If you’re wondering how accurate Punxsutawney Phil is, here’s what Live Science says:

Not very, it turns out […] According to the Groundhog Club’s records, the various incarnations of Punxsutawney Phil have predicted 103 forecasts of more winter and 20 early springs (including this year). (There are nine years without any records, and even the Punxsutawney Area Chamber of Commerce, which keeps track of these things, doesn’t know what happened to Phil during those years.) Data from the Stormfax Almanac’s data shows that Phil’s six-week prognostications have been correct about 39 percent of the time.

But when most people talk about Groundhog Day, they’re referencing the film starring Bill Murray and Andie McDowell. In it, Phil Connors (Murray) is a weatherman who visits Punxsutawney for the Groundhog Day festivities only to find himself trapped in the town—and the same day—reliving it over and over.

It’s a brilliant film and its cultural impact has travelled as far as Tibet and the Buddhist monks who live there. I’ve seen it many times but decided to watch it today since it’s 2nd February after all. Rather than write a film review (I’ve given up review writing and I’m no Roger Ebert), here are some of my napkin thoughts as I watched it through today:

  • Firstly, I found it on Prime Video and it was in 4K UHD which meant I could take advantage of my new 4K UHD lockdown TV. It was also the first time I’d seen it in this quality.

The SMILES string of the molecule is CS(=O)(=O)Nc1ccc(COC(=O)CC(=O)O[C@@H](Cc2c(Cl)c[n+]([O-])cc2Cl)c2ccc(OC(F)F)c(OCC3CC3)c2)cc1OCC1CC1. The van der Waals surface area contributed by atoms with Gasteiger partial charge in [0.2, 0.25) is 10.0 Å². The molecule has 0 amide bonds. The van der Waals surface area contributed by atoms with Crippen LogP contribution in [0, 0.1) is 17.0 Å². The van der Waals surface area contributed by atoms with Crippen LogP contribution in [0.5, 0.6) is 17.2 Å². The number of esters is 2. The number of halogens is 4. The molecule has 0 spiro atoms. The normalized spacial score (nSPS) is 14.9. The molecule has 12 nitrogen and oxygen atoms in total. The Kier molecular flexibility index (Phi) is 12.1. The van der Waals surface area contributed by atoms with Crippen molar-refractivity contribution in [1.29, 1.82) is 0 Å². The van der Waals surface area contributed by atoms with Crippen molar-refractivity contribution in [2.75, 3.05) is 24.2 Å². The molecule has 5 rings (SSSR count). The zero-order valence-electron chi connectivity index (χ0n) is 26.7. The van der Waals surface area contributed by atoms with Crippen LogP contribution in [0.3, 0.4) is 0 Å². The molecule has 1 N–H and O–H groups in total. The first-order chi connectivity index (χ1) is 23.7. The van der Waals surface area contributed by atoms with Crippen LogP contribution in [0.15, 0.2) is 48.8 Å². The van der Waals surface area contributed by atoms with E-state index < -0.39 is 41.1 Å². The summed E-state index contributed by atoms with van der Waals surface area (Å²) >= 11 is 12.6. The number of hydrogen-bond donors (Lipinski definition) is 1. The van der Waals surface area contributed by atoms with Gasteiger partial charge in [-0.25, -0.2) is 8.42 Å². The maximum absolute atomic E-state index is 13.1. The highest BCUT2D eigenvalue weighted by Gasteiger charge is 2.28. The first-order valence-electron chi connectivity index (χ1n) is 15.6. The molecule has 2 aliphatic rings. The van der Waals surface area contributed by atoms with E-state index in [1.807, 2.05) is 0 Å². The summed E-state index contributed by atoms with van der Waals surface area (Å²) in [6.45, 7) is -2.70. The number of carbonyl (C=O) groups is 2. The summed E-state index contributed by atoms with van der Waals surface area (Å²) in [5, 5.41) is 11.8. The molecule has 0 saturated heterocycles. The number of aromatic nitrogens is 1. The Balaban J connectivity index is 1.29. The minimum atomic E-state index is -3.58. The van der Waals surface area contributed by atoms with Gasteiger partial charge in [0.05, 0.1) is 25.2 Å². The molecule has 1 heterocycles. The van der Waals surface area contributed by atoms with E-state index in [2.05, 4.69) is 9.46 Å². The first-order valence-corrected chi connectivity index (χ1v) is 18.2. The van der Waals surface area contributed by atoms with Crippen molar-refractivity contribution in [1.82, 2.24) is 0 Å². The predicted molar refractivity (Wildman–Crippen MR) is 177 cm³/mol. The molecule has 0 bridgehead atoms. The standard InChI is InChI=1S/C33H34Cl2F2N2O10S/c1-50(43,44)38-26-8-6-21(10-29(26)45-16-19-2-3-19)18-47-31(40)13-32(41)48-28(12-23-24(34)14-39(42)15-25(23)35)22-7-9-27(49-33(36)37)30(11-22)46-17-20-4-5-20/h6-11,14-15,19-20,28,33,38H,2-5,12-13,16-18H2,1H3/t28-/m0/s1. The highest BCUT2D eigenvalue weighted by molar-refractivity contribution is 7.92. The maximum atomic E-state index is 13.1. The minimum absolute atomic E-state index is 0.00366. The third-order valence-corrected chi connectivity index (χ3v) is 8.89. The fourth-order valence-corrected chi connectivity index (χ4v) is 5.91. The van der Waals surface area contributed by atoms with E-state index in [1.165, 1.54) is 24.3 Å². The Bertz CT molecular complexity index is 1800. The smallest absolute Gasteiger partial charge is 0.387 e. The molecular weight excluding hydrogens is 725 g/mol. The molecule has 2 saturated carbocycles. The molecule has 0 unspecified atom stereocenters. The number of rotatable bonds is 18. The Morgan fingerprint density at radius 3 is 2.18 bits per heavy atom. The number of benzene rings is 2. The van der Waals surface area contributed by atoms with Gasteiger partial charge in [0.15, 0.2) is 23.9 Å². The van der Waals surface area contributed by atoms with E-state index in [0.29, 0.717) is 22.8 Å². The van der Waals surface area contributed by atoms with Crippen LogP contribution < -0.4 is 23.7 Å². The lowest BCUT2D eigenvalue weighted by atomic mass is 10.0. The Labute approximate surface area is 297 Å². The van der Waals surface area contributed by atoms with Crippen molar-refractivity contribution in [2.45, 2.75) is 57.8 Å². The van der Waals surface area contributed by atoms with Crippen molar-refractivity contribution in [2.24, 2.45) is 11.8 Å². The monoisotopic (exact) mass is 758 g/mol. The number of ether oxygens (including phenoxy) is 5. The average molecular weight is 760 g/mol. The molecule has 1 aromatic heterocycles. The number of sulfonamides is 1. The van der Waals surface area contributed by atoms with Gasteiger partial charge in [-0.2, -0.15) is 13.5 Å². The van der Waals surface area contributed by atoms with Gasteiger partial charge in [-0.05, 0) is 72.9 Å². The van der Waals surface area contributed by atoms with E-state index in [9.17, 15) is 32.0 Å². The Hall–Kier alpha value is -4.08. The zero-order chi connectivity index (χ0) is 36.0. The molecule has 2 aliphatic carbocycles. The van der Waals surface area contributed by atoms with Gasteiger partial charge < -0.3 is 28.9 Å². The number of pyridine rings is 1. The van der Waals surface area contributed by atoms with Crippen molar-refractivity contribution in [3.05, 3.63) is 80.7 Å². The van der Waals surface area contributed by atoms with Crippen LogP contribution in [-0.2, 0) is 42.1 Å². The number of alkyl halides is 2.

• This is a very 2020 film. A white man relives the same day over and over, taunts the police, gets arrested without violence and jailed, and wakes up in his own bed without charges.
    • He also does a PUA impression to get with a random woman he liked the look of. And he stole money and got away with it (naturally).
  • He had a thing for Andie McDowell’s character, Rita, from the moment he saw her (which he mentioned at the end) which is nice to see in a movie rather than it being forced.
  • It was also nice to see an egotist work through his flaws and become a better person.
  • The Jeopardy scene was hauntingly brilliant (RIP Alex Trebeck).
  • Phil couldn’t get what he wanted and soon descended into depression which had fatal consequences (on multiple occasions).
  • It’s interesting that the scene where Phil believes he’s a god (“not the God”) comes after everything rather than at the beginning where it could have been attributed to his egotism.
  • The scene where Phil declares his love for Rita while she’s asleep is so beautiful and I always stop and really listen to it.
    • For the first time, I started to think that maybe Rita was some kind of guardian angel or spirit to Phil that started his journey towards nirvana? He alluded to that himself in his declaration.
    • It always felt like Rita knew a bit more than someone who wasn’t in the same time loop; as if she had grown to love Phil too but over more than just a single day but without realising why? It’s a threadbare theory.
  • The final act where Phil becomes more selfless and wants to better himself is endearing.
  • The bit where he tried to save the old homeless man was hard to watch. It was a reminder that, as his nurse said, “sometimes people just die”. It stung more than ever given how badly older people have been treated during the COVID-19 pandemic, homeless or otherwise.